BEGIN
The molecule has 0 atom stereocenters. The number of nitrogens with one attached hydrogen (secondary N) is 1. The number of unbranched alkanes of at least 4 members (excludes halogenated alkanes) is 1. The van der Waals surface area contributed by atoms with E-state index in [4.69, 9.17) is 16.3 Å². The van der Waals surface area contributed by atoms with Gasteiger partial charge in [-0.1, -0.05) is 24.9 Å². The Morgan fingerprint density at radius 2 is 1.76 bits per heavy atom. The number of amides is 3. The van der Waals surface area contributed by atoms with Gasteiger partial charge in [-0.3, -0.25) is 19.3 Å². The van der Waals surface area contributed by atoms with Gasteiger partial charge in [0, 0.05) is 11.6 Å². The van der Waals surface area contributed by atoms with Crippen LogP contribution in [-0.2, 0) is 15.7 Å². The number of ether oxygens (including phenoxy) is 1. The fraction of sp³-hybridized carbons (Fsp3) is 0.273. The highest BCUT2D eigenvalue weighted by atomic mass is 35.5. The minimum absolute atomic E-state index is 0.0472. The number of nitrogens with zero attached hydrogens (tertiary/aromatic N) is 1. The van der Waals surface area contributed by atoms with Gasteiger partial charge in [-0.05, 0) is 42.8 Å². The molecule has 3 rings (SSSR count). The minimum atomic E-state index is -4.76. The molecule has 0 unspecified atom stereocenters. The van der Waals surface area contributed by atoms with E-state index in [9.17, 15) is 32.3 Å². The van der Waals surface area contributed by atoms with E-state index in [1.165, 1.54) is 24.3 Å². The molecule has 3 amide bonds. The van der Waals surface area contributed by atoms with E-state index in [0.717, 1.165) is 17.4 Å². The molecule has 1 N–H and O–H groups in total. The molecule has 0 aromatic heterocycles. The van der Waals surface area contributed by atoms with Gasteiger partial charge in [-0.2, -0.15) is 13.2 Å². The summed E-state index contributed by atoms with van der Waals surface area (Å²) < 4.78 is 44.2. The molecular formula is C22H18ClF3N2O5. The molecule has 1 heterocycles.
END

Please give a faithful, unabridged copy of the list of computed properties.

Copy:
The molecule has 0 atom stereocenters. The number of nitrogens with one attached hydrogen (secondary N) is 1. The number of unbranched alkanes of at least 4 members (excludes halogenated alkanes) is 1. The van der Waals surface area contributed by atoms with E-state index in [4.69, 9.17) is 16.3 Å². The van der Waals surface area contributed by atoms with Gasteiger partial charge in [-0.1, -0.05) is 24.9 Å². The Morgan fingerprint density at radius 2 is 1.76 bits per heavy atom. The number of amides is 3. The van der Waals surface area contributed by atoms with Gasteiger partial charge in [-0.3, -0.25) is 19.3 Å². The van der Waals surface area contributed by atoms with Gasteiger partial charge in [0, 0.05) is 11.6 Å². The van der Waals surface area contributed by atoms with Crippen LogP contribution in [-0.2, 0) is 15.7 Å². The number of ether oxygens (including phenoxy) is 1. The fraction of sp³-hybridized carbons (Fsp3) is 0.273. The highest BCUT2D eigenvalue weighted by atomic mass is 35.5. The minimum absolute atomic E-state index is 0.0472. The number of nitrogens with zero attached hydrogens (tertiary/aromatic N) is 1. The van der Waals surface area contributed by atoms with Gasteiger partial charge in [-0.05, 0) is 42.8 Å². The molecule has 3 rings (SSSR count). The minimum atomic E-state index is -4.76. The molecule has 0 unspecified atom stereocenters. The van der Waals surface area contributed by atoms with E-state index in [9.17, 15) is 32.3 Å². The van der Waals surface area contributed by atoms with E-state index in [1.165, 1.54) is 24.3 Å². The molecule has 3 amide bonds. The van der Waals surface area contributed by atoms with E-state index in [0.717, 1.165) is 17.4 Å². The molecule has 1 N–H and O–H groups in total. The molecule has 0 aromatic heterocycles. The van der Waals surface area contributed by atoms with Gasteiger partial charge in [-0.2, -0.15) is 13.2 Å². The summed E-state index contributed by atoms with van der Waals surface area (Å²) < 4.78 is 44.2. The molecular formula is C22H18ClF3N2O5. The molecule has 1 heterocycles.